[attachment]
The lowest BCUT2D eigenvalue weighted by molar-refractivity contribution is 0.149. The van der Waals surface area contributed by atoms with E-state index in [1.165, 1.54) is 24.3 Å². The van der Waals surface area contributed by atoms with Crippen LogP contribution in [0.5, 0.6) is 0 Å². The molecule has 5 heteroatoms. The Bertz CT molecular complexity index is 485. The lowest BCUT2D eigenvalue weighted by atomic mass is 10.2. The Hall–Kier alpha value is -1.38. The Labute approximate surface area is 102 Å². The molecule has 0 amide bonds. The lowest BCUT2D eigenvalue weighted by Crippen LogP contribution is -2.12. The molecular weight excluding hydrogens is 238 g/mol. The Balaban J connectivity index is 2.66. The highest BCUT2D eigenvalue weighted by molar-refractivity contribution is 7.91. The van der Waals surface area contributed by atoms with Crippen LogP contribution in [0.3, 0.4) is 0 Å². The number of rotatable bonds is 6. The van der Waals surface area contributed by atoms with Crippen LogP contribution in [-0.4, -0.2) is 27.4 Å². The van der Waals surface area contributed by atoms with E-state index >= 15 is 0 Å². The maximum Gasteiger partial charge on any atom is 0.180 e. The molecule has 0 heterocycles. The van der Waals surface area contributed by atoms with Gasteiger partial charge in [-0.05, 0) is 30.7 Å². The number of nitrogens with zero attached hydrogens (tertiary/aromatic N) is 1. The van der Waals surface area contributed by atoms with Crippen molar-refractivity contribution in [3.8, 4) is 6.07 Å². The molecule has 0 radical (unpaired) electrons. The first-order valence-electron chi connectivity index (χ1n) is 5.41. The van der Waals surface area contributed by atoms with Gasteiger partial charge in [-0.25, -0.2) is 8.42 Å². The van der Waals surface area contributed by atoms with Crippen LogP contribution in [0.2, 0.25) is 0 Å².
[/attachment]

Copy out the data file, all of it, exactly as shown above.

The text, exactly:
The lowest BCUT2D eigenvalue weighted by molar-refractivity contribution is 0.149. The van der Waals surface area contributed by atoms with E-state index in [1.165, 1.54) is 24.3 Å². The van der Waals surface area contributed by atoms with Crippen LogP contribution in [0.5, 0.6) is 0 Å². The molecule has 5 heteroatoms. The Bertz CT molecular complexity index is 485. The lowest BCUT2D eigenvalue weighted by atomic mass is 10.2. The Hall–Kier alpha value is -1.38. The Labute approximate surface area is 102 Å². The molecule has 0 amide bonds. The lowest BCUT2D eigenvalue weighted by Crippen LogP contribution is -2.12. The molecular weight excluding hydrogens is 238 g/mol. The Balaban J connectivity index is 2.66. The highest BCUT2D eigenvalue weighted by molar-refractivity contribution is 7.91. The van der Waals surface area contributed by atoms with Crippen LogP contribution in [0.3, 0.4) is 0 Å². The number of rotatable bonds is 6. The van der Waals surface area contributed by atoms with Crippen LogP contribution in [-0.4, -0.2) is 27.4 Å². The van der Waals surface area contributed by atoms with E-state index >= 15 is 0 Å². The maximum Gasteiger partial charge on any atom is 0.180 e. The molecule has 0 heterocycles. The van der Waals surface area contributed by atoms with Gasteiger partial charge in [-0.05, 0) is 30.7 Å². The number of nitrogens with zero attached hydrogens (tertiary/aromatic N) is 1. The van der Waals surface area contributed by atoms with Crippen molar-refractivity contribution in [3.8, 4) is 6.07 Å². The molecule has 0 radical (unpaired) electrons. The first-order valence-electron chi connectivity index (χ1n) is 5.41. The van der Waals surface area contributed by atoms with Gasteiger partial charge in [-0.25, -0.2) is 8.42 Å². The van der Waals surface area contributed by atoms with Crippen LogP contribution in [0.2, 0.25) is 0 Å².